CAS  PubMed  Google Scholar 

  107. Pelosi P, Ferguson ND, Frutos-Vivar F, Anzueto A, Putensen C, Raymondos K, Apezteguia C, Desmery P, Hurtado J, Abroug F, Elizalde J, Tomicic V, Cakar N, Gonzalez M, Arabi Y, Moreno R, Esteban A: Management and outcome of mechanically ventilated neurologic patients. Crit Care Med. 2011, 39: 1482-1492. 10.1097/CCM.0b013e31821209a8.

    PubMed  Google Scholar 

  108. Minardi J, Crocco TJ: Management of traumatic brain injury: first link in chain of survival. Mt Sinai J Med. 2009, 76: 138-144. 10.1002/msj.20105.

    PubMed  Google Scholar 

  109. Esteban A, Anzueto A, Frutos F, Alia I, Brochard L, Stewart TE, Benito S, Epstein SK, Apezteguia C, Nightingale P, Arroliga AC, Tobin MJ: Characteristics and outcomes in adult patients receiving mechanical ventilation: a28-day international study. JAMA. 2002, 287: 345-355. 10.1001/jama.287.3.345.

    PubMed  Google Scholar 

  110. Zygun DA, Kortbeek JB, Fick GH, Laupland KB, Doig CJ: Non-neurologic organ dysfunction in severe traumatic brain injury. Crit Care Med. 2005, 33: 654-660. 10.1097/01.CCM.0000155911.01844.54.

    PubMed  Google Scholar 

  111. Lowe GJ, Ferguson ND: Lung-protective ventilation in neurosurgical patients. Curr Opin Crit Care. 2006, 12: 3-7. 10.1097/01.ccx.0000198055.29600.4b.

    PubMed  Google Scholar 

  112. Namen AM, Ely EW, Tatter SB, Case LD, Lucia MA, Smith A, Landry S, Wilson JA, Glazier SS, Branch CL, Kelly DL, Bowton DL, Haponik EF: Predictors of successful extubation in neurosurgical patients. Am J Respir Crit Care Med. 2001, 163: 658-664. 10.1164/ajrccm.163.3.2003060.

    CAS  PubMed  Google Scholar 

  113. Steiner LA, Balestreri M, Johnston AJ, Czosnyka M, Coles JP, Chatfi eld DA, Smielewski P, Pickard JD, Menon DK: Sustained moderate reductions in arterial CO2 after brain trauma time-course ofcerebral blood flow velocity and intracranial pressure. Intensive Care Med. 2004, 30: 2180-2187. 10.1007/s00134-004-2463-6.

    PubMed  Google Scholar 

  114. Deem S: Management of acute brain injury and associated respiratory issues. Respir Care. 2006, 51: 357-367.

    PubMed  Google Scholar 

  115. Bratton SL, Chestnut RM, Ghajar J, McConnell Hammond FF, Harris OA, Hartl R, Manley GT, Nemecek A, Newell DW, Rosenthal G, Schouten J, Shutter L, Timmons SD, Ullman JS, Videtta W, Wilberger JE, Wright DW: Guidelines for the management of severe traumatic brain injury. XIV.Hyperventilation. J Neurotrauma. 2007, 24 (Suppl 1): S87-S90.

    PubMed  Google Scholar 

  116. Stocchetti N, Maas AI, Chieregato A, van der Plas AA: Hyperventilation in head injury: a review. Chest. 2005, 127: 1812-1827. 10.1378/chest.127.5.1812.

    PubMed  Google Scholar 

  117. Caricato A, Conti G, Della CF, Mancino A, Santilli F, Sandroni C, Proietti R, Antonelli M: Effects of PEEP on the intracranial system of patients with head injury andsubarachnoid hemorrhage: the role of respiratory system compliance. J Trauma. 2005, 58: 571-576. 10.1097/01.TA.0000152806.19198.DB.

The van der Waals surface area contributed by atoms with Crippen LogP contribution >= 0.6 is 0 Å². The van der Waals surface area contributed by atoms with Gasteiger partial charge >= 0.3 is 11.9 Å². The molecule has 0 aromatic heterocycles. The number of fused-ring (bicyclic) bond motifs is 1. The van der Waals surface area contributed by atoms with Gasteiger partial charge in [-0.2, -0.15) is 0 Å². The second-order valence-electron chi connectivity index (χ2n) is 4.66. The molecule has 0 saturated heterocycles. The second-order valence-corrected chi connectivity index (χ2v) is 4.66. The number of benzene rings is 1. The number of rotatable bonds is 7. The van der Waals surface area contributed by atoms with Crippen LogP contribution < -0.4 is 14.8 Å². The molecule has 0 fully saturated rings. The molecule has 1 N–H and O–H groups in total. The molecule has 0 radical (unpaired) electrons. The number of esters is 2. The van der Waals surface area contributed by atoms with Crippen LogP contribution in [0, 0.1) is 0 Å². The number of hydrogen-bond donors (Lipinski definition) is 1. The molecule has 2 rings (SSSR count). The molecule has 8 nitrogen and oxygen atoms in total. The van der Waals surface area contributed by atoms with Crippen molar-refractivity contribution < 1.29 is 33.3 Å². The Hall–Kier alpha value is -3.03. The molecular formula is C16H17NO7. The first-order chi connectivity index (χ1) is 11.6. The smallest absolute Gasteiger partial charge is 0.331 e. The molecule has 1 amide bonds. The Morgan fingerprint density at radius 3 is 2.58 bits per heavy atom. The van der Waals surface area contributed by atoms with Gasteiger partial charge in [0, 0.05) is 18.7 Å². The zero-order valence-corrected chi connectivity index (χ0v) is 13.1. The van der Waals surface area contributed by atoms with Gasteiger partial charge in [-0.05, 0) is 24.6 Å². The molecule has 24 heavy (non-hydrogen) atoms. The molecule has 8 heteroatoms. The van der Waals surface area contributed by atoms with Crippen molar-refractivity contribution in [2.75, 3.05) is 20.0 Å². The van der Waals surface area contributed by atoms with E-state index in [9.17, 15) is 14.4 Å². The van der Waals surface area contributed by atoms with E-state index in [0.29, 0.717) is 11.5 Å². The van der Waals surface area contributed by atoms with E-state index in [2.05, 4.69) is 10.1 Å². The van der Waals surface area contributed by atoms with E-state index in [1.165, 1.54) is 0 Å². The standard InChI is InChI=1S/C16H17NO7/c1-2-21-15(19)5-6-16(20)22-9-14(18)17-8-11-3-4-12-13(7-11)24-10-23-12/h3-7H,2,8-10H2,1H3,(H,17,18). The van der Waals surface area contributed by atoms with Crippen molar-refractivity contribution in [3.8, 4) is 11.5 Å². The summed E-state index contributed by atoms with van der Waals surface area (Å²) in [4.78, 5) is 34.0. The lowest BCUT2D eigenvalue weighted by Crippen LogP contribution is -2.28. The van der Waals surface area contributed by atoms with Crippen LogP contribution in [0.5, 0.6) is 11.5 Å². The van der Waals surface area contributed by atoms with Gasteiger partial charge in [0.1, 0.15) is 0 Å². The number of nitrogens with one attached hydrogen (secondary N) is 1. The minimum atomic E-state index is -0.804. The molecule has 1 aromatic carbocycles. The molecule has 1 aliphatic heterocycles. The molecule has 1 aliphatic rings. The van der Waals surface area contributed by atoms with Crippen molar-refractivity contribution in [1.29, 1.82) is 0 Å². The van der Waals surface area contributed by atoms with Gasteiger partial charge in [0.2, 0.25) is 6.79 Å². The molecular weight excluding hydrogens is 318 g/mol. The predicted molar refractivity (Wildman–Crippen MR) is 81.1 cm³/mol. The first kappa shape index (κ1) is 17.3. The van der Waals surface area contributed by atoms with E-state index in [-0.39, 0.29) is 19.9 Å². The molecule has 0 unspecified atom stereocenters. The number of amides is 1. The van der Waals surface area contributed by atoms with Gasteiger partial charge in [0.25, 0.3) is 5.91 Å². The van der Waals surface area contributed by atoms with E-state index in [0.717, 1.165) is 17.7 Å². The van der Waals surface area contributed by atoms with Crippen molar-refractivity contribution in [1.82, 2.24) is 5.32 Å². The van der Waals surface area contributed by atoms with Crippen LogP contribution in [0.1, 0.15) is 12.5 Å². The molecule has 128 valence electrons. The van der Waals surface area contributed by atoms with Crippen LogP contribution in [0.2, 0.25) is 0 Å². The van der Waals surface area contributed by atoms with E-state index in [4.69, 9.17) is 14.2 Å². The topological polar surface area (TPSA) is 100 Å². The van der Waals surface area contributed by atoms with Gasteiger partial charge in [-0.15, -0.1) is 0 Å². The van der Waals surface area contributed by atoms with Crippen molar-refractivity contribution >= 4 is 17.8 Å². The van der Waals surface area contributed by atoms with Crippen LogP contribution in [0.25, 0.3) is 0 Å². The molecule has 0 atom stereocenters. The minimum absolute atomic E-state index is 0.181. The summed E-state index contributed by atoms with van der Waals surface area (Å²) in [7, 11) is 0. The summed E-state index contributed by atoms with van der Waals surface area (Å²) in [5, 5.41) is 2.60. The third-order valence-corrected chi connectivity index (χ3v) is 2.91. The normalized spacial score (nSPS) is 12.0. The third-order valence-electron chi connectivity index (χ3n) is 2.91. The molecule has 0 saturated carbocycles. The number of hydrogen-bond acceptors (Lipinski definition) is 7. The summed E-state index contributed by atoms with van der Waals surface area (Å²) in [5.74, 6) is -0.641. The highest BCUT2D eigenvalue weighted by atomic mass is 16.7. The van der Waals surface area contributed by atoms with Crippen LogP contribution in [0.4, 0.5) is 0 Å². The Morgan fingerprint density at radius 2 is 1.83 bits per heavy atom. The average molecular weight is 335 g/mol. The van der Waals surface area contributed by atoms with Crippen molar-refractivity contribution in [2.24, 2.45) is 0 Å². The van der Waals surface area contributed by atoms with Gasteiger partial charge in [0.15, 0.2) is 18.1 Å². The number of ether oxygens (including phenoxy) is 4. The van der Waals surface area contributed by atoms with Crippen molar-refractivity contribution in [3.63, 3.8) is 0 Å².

PubMed  Google Scholar 

  118. Young N, Rhodes JK, Mascia L, Andrews PJ: Ventilatory strategies for patients with acute brain injury. Curr Opin Crit Care. 2010, 16: 45-52. 10.1097/MCC.0b013e32833546fa.

    PubMed  Google Scholar 

Download references

Author information

Authors and Affiliations


Corresponding author

Correspondence to Jean-Louis Vincent.

Additional information

Competing interests

Over the last five years, L Brochard's laboratory has received research grants forspecific research projects from the following companies: Dräger (SmartCare;Lübeck, Germany), Maquet (NAVA; Rastatt, Germany), Covidien (PAV+; Dublin,Ireland), General Electric Company (FRC; Fairfield, CT, USA), Fisher & Paykel(Optiflow; Auckland, New Zealand), and Philips Respironics (NIV; Murrysville, PA, USA).GSM and FJB serve on the medical advisory board for Pulsion Medical Systems (Munich,Germany). L Blanch holds €1,001 to €5,000 in stock ownership in Better CareS.L., a spinoff of Corporació Sanitària Parc Taulí (Sabadell, Spain). JMhas received research grants from Covidien and General Electric Company. J-CR hasreceived research grants from Dräger, Covidien, and General Electric Company. DG isa member of the critical care medical advisory board of GE Healthcare (Madison, WI, USA)and has received speaking fees from Dräger and GE Healthcare. AV-B has receivedresearch grants from General Electric Company and Maquet. The research laboratory of SJhas received research grants from Dräger Medical France and Maquet France (Ardon,France). OS has received lecture fees and travel expenses from Dräger Medical andGE Healthcare and has received payment for a patent application from DrägerMedical. The other authors declare that they have no competing interests.

Authors’ original submitted files for images

Rights and permissions

Reprints and Permissions

About this article

Cite this article

Brochard, L., Martin, G.S., Blanch, L. et al. Clinical review: Respiratory monitoring in the ICU - a consensus of 16. Crit Care 16, 219 (2012).

Download citation

  • Published:

  • DOI:


  • Right Ventricle
  • Acute Respiratory Distress Syndrome
  • Dead Space
  • Transpulmonary Pressure
  • Esophageal Pressure